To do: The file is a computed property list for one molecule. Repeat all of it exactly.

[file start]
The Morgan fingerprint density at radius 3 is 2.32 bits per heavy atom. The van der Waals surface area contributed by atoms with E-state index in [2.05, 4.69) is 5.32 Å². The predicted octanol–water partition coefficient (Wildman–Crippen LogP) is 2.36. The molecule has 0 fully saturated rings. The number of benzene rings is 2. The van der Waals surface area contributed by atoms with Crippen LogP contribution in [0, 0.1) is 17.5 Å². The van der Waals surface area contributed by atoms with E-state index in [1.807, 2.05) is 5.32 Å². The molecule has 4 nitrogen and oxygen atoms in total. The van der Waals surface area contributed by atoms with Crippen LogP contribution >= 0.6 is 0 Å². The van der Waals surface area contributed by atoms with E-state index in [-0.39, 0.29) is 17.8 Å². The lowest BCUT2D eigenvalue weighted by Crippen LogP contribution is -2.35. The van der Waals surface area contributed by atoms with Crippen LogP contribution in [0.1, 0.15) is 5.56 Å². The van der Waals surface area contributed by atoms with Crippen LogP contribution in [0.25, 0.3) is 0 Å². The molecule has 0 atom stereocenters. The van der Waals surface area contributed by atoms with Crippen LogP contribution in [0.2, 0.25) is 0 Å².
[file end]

The Morgan fingerprint density at radius 3 is 2.32 bits per heavy atom. The van der Waals surface area contributed by atoms with E-state index in [2.05, 4.69) is 5.32 Å². The predicted octanol–water partition coefficient (Wildman–Crippen LogP) is 2.36. The molecule has 0 fully saturated rings. The number of benzene rings is 2. The van der Waals surface area contributed by atoms with Crippen LogP contribution in [0, 0.1) is 17.5 Å². The van der Waals surface area contributed by atoms with E-state index in [1.807, 2.05) is 5.32 Å². The molecule has 4 nitrogen and oxygen atoms in total. The van der Waals surface area contributed by atoms with Crippen LogP contribution >= 0.6 is 0 Å². The van der Waals surface area contributed by atoms with E-state index in [-0.39, 0.29) is 17.8 Å². The lowest BCUT2D eigenvalue weighted by Crippen LogP contribution is -2.35. The van der Waals surface area contributed by atoms with Crippen LogP contribution in [0.1, 0.15) is 5.56 Å². The van der Waals surface area contributed by atoms with Crippen LogP contribution in [0.25, 0.3) is 0 Å². The molecule has 0 atom stereocenters. The van der Waals surface area contributed by atoms with Crippen LogP contribution in [0.2, 0.25) is 0 Å².